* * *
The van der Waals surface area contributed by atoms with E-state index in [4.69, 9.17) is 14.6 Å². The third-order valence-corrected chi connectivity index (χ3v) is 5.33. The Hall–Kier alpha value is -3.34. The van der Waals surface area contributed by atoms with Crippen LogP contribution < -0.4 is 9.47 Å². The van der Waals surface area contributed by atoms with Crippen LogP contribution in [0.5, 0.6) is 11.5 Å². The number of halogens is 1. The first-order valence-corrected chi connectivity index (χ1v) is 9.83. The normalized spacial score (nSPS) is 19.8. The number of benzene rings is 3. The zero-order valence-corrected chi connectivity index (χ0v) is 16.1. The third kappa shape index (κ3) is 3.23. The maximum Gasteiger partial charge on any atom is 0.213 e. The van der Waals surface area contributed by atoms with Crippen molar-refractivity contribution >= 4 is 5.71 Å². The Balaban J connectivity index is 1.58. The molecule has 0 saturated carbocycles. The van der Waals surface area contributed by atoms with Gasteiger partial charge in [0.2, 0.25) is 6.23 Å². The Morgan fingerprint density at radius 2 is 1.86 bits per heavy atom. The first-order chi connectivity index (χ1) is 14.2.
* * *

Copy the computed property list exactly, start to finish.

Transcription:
The van der Waals surface area contributed by atoms with E-state index in [4.69, 9.17) is 14.6 Å². The third-order valence-corrected chi connectivity index (χ3v) is 5.33. The Hall–Kier alpha value is -3.34. The van der Waals surface area contributed by atoms with Crippen LogP contribution < -0.4 is 9.47 Å². The van der Waals surface area contributed by atoms with Crippen LogP contribution in [0.5, 0.6) is 11.5 Å². The number of halogens is 1. The first-order valence-corrected chi connectivity index (χ1v) is 9.83. The normalized spacial score (nSPS) is 19.8. The number of benzene rings is 3. The zero-order valence-corrected chi connectivity index (χ0v) is 16.1. The third kappa shape index (κ3) is 3.23. The maximum Gasteiger partial charge on any atom is 0.213 e. The van der Waals surface area contributed by atoms with Crippen molar-refractivity contribution >= 4 is 5.71 Å². The Balaban J connectivity index is 1.58. The molecule has 0 saturated carbocycles. The van der Waals surface area contributed by atoms with Gasteiger partial charge in [0.2, 0.25) is 6.23 Å². The Morgan fingerprint density at radius 2 is 1.86 bits per heavy atom. The first-order chi connectivity index (χ1) is 14.2.